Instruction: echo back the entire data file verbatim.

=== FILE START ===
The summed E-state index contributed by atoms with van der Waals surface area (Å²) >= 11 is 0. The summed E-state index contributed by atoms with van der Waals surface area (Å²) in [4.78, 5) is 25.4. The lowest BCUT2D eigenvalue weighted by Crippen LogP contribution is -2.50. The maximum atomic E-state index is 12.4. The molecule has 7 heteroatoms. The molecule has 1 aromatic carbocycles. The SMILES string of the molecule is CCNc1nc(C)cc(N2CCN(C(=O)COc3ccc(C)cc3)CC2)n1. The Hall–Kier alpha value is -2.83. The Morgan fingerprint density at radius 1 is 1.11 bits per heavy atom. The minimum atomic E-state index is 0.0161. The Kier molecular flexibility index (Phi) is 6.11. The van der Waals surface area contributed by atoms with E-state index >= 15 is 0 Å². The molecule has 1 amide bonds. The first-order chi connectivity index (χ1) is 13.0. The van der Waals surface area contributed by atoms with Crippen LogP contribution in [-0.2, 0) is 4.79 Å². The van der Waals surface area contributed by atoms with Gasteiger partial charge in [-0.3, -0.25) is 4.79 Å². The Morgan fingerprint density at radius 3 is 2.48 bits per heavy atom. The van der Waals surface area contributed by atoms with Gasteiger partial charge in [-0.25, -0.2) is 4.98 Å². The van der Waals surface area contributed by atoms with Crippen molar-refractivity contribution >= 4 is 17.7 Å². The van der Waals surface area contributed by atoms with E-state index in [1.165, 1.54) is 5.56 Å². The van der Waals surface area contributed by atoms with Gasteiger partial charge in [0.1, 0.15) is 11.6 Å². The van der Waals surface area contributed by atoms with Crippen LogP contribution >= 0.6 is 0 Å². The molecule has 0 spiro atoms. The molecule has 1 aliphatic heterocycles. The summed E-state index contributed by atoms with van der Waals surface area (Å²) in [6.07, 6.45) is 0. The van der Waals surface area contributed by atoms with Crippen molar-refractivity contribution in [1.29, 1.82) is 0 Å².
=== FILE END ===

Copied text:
The summed E-state index contributed by atoms with van der Waals surface area (Å²) >= 11 is 0. The summed E-state index contributed by atoms with van der Waals surface area (Å²) in [4.78, 5) is 25.4. The lowest BCUT2D eigenvalue weighted by Crippen LogP contribution is -2.50. The maximum atomic E-state index is 12.4. The molecule has 7 heteroatoms. The molecule has 1 aromatic carbocycles. The SMILES string of the molecule is CCNc1nc(C)cc(N2CCN(C(=O)COc3ccc(C)cc3)CC2)n1. The Hall–Kier alpha value is -2.83. The Morgan fingerprint density at radius 1 is 1.11 bits per heavy atom. The minimum atomic E-state index is 0.0161. The Kier molecular flexibility index (Phi) is 6.11. The van der Waals surface area contributed by atoms with E-state index >= 15 is 0 Å². The molecule has 1 amide bonds. The first-order chi connectivity index (χ1) is 13.0. The van der Waals surface area contributed by atoms with Crippen LogP contribution in [-0.2, 0) is 4.79 Å². The van der Waals surface area contributed by atoms with Gasteiger partial charge in [-0.3, -0.25) is 4.79 Å². The Morgan fingerprint density at radius 3 is 2.48 bits per heavy atom. The van der Waals surface area contributed by atoms with Gasteiger partial charge in [-0.25, -0.2) is 4.98 Å². The van der Waals surface area contributed by atoms with Crippen molar-refractivity contribution >= 4 is 17.7 Å². The van der Waals surface area contributed by atoms with E-state index in [1.165, 1.54) is 5.56 Å². The van der Waals surface area contributed by atoms with Gasteiger partial charge in [0.1, 0.15) is 11.6 Å². The van der Waals surface area contributed by atoms with Crippen LogP contribution >= 0.6 is 0 Å². The molecule has 0 spiro atoms. The molecule has 1 aliphatic heterocycles. The summed E-state index contributed by atoms with van der Waals surface area (Å²) in [6.07, 6.45) is 0. The van der Waals surface area contributed by atoms with Crippen molar-refractivity contribution in [1.29, 1.82) is 0 Å².